Rail: European civilization was also destroyed twice over, in the two World Wars.
Tóibín: But the destruction of the Jews of Europe is something Europe will not recover from. It will not come back.
Rail: There’s a way that the wars have haunted Europe which we’re still dealing with, you think. In the UK too?
Tóibín: Brexit is almost an English comedy. It is poor sad England trying to get over the fact that it’s lost its empire. You watch the way they held onto sterling, the way you get a buffoon like Boris Johnson who’s incredible foolish and loud on television. And the minute Margaret Thatcher arrived in power she went off to Brussels to try to deal with Johnny Europe. It’s an old, leftover thing from the days of empire—Brexit is.
Rail: There’s no connection to the broader European drama there?
Tóibín: No, no. There isn’t. It’s the last gasp of the empire.
Rail: A ghostly gasp.
Tóibín: If it weren’t going to have such ramifications, it’s almost comic. Great numbers of people voted against it.
Rail: You have this book which I haven’t read where you walk across the Irish/North Irish border. Brexit is consequential for that border as well, right?
Tóibín: You have to know the border to know how serious this is. There are about a hundred ways to cross that border. Anyone who thinks they can seal that border just don’t know the locals, and they don’t know the border. It’s simply not possible to close it. They can talk about a hard border all they like, but the people who live near the border laugh. A hard border? I know a funny way around via fords on rivers and stuff. Since it’s not possible, something new is going to have to happen between Northern Ireland and the Republic of Ireland. That could end up being very interesting as well. Northern Ireland will have to become a separate entity. I wrote a piece for the Irish Times saying Northern Ireland should become a separate state in the European Union. I wasn’t getting a huge amount of support for this, but I really wouldn’t call it a separate state. I would give it special protection… certain wording that was subtle.
Rail: How will it survive? I mean, how does it survive now?
Tóibín: It’s surviving now by huge economic intervention. Subvention. From Westminster. It costs a lot for them to keep Northern Ireland. The British would love to let it go, but you can’t let parts of your country go because you don’t like them. The Americans would love to let you guys [Alabamians] go.
Rail: Is there a part of you that wants to write about what you just described, with respect to Europe?
Tóibín: There’s a novel almost written that teases around these things. The character is German. It’s set in contemporary Europe, the character is German, and it’s about the legacy. One of the most remarkable things that happened after the War is the way Germany became this model Democracy. Notice Germany’s good relations with Israel. Notice Germany’s horrified response to what happened during the Hitler time. And it’s something that’s worth dramatizing, what that means, how that happened—it’s an extraordinary idea, that a country could so quickly turn around into a model democracy.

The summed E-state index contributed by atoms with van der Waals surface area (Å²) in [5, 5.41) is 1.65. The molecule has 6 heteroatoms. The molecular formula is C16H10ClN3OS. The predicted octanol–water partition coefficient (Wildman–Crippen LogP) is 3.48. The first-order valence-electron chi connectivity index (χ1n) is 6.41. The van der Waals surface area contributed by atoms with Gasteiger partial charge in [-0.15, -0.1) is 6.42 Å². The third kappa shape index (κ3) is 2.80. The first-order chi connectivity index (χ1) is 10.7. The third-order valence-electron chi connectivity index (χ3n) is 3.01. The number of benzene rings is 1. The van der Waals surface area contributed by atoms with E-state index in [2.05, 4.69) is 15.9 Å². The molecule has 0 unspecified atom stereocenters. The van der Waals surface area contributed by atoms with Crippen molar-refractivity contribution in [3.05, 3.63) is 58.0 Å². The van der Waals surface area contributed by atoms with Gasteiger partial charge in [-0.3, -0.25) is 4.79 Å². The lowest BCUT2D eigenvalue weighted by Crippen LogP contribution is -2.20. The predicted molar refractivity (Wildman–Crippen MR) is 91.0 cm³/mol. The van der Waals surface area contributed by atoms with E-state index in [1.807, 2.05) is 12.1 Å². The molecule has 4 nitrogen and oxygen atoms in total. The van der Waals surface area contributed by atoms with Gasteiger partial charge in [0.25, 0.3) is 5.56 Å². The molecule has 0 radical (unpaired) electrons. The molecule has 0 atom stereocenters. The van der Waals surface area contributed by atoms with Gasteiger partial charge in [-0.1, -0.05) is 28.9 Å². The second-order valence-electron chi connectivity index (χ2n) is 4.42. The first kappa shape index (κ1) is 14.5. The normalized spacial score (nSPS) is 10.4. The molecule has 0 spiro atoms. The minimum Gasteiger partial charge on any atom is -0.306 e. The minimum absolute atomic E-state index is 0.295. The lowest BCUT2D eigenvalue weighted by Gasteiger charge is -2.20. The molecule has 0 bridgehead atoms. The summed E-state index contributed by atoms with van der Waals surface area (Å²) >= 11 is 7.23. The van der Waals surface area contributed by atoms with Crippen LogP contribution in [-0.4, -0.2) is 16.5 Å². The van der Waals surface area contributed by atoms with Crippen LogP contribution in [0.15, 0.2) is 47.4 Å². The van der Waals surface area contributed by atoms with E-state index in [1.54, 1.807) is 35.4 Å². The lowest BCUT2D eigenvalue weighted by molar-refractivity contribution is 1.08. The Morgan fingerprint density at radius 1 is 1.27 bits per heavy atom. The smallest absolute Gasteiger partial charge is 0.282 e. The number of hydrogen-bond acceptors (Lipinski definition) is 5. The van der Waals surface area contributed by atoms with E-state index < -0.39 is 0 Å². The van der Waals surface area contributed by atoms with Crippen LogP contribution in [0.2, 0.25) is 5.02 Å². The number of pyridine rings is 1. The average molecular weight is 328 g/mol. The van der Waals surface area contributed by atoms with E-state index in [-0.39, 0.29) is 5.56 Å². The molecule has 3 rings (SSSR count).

Rail: Well that it’s history, also, since the end of the nineteenth century it’s been the focal point of Europe.
Tóibín: There have been moments especially in the beginning of the bust around 2011 when the Germans were very arrogant, economically. But it’s important for us not to misread that and think, here they go again with their Prussian militarism. It’s a different argument we need to have with them. And we have to be careful not to misrepresent it. They were out of control with their arrogance. They took the view that by keeping wages down and by controlling the exchange rate of the Euro, they could improve things, but they actually impoverished Ireland, Portugal, Spain, and then they wanted to punish Greece, something atavistic, but not atavistic in relation to the Second World War; it was about something else entirely. Something about economic policy.
Rail: Right before Brooklyn the film came out, I remember some video online, of a Hollywood reporter asking you—you’re on the red carpet and she asks, does it feel good to see your work as a movie? And you’re like, yeah, I’m working on this book and there are images of cinema in it. All these cinematic images I’m recycling from film culture. I thought that was a really interesting moment. An interesting way of looking at House of Names—that the images in the book would be filmic.